Violence against women has assumed the form of a global epidemic and the physical, psychological, sexual, and economic life of females have suffered [1]. Physical and/or sexual intimate partner violence has been reported by approximately 31 % of women in the Eastern Democratic Republic of the Congo [2]. Research also shows that a large percentage of women who have experienced sexual violence adopts harmful behaviours, run away and have problems with delinquency, which becomes for them a way to escape from the intrusive thoughts related to the trauma [3]. They have a higher incidence of gynaecological disorders such as sexually transmitted infections, unwanted pregnancies, HIV/AIDS, and chronic pelvic pain [4,5]. Healthcare workers are in a key position to break the silence and offer critical care to women who face violence and its health consequences. Persons working in health care such as doctors, healthcare workers, nurses and midwives are often among the earliest contacts the survivors of violence make. As respected members of society, they are also in a unique position to change societal attitudes by reframing violence as a health problem. Healthcare workers who are not trained to recognize abuse may treat only the immediate complaints and miss an opportunity to provide more comprehensive care. Moreover, healthcare workers should be trained to ensure that confidentiality is not breached, and that they do not put women and girls at risk of retribution and additional violence [6].

2. Material and Methods

2.1. Quality life on service provided
Quality life is often referred to as a sense of well-being in life [7]. WHO defines it as “an individuals’ perception of their position in life in the context of the culture and value systems in which they live and in relation to their goals, expectations, standards and concerns [8]” Women who have experienced sexual violence are often seen as being stripped of their legitimate opportunities in all the arenas in which a quality life is experienced; that is to say work, relationships, housing and health care. That negatively affects their quality of life, and is a significant factor affecting the success or failure of the healthcare system’s attempts to help provide a full recovery.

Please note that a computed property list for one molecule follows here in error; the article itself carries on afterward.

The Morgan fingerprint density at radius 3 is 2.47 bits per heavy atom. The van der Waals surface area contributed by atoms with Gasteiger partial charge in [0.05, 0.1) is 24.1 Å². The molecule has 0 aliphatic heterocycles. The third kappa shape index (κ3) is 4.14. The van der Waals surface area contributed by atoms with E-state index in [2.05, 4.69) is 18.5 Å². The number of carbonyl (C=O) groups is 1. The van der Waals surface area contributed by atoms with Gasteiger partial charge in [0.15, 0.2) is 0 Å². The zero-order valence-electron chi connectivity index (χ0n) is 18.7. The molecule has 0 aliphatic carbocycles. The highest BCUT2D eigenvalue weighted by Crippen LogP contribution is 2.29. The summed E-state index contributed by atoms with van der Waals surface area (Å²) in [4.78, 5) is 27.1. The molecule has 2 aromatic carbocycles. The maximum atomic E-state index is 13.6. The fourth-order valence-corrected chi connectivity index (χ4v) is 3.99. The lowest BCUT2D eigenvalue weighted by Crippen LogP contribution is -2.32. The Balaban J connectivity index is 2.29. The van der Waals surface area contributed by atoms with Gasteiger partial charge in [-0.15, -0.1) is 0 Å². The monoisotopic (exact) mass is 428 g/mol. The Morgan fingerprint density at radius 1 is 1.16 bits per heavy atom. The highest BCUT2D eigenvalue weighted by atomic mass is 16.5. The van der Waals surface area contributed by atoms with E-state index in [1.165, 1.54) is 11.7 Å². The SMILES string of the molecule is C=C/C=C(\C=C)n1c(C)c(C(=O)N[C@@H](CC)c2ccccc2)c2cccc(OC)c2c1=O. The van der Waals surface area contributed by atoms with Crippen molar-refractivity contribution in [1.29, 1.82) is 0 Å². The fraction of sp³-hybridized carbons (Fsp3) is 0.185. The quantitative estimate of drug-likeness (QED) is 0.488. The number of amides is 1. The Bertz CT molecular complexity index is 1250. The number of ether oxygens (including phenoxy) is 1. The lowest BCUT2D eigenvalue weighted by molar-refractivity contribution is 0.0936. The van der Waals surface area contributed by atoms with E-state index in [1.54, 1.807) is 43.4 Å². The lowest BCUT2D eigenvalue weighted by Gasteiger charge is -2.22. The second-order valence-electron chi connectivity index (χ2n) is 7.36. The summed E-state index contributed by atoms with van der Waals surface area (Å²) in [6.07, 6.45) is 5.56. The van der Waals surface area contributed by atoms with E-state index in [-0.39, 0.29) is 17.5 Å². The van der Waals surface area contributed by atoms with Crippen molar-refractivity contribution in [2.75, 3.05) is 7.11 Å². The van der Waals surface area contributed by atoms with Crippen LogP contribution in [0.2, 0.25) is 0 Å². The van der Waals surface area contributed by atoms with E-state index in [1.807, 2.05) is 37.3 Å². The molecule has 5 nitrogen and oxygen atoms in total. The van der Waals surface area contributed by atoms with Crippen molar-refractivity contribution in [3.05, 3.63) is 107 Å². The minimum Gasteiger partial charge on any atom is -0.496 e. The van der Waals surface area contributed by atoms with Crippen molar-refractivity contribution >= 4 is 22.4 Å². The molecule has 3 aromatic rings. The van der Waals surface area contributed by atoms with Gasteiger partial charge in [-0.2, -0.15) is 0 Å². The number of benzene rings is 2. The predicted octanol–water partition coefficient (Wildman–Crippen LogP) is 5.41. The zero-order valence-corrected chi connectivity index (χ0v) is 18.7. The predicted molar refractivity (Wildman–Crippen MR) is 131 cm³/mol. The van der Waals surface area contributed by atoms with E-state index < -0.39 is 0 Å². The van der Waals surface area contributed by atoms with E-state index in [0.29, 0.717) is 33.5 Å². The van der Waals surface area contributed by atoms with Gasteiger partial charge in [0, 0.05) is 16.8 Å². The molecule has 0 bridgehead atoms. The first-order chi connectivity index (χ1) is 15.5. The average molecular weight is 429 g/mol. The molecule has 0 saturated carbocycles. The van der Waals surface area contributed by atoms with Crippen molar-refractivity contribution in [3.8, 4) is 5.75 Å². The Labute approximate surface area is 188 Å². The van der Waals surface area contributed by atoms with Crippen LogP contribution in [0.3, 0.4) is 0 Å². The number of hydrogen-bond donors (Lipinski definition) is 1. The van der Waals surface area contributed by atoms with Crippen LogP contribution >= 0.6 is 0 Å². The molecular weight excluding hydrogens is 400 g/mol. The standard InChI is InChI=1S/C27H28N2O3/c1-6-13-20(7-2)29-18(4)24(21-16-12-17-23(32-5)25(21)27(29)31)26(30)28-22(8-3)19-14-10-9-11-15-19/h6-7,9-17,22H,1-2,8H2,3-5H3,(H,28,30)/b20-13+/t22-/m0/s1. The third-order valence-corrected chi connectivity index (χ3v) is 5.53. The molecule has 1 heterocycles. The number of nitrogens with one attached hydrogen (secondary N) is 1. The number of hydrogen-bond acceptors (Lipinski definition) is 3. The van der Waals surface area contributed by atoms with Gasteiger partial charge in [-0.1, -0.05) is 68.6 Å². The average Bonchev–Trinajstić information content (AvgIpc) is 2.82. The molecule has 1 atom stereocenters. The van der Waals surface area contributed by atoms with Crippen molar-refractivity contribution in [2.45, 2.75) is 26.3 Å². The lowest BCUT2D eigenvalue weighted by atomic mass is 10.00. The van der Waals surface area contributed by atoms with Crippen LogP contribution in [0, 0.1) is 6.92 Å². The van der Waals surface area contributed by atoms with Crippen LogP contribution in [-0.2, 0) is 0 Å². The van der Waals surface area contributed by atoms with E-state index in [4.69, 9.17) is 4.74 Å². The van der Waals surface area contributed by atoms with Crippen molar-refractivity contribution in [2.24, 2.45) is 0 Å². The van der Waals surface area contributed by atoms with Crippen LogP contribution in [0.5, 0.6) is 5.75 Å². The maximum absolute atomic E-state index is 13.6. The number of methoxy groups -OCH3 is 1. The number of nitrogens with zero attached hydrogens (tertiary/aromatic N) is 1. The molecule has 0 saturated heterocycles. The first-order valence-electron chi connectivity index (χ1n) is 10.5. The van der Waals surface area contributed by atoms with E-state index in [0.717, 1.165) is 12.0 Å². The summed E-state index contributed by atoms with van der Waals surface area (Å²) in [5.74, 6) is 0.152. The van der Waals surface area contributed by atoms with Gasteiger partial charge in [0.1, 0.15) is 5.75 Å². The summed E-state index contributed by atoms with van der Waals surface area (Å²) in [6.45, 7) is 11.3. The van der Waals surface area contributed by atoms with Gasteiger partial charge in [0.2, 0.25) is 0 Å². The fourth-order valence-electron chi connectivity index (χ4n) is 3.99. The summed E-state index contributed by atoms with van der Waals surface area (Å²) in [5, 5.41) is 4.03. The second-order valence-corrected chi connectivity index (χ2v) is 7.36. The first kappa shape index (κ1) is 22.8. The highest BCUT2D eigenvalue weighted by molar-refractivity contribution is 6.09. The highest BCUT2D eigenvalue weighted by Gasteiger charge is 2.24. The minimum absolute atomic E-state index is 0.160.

The term service needs has been defined as the requirements of individuals that enable them to achieve, maintain or restore an acceptable level of social independence or quality of life [9]. These needs can be related to any area of human life. An assessment of social and health services is conducted by Social Services to determine what help and support a person needs e.g., health care, equipment or help at home.
Quality of life is a measure of the difference between the hopes and expectations of the individual and what the individual is presently experiencing. Health related quality of life is primarily concerned with factors that fall within the spheres of influence of healthcare workers and the healthcare systems [10].

2.2. Healthcare workers competence
Healthcare workers include anyone engaged in actions whose primary intent is to enhance health [11]. In the province of North Kivu there are a number of health zones that are dealing with a large number of sexual violence cases.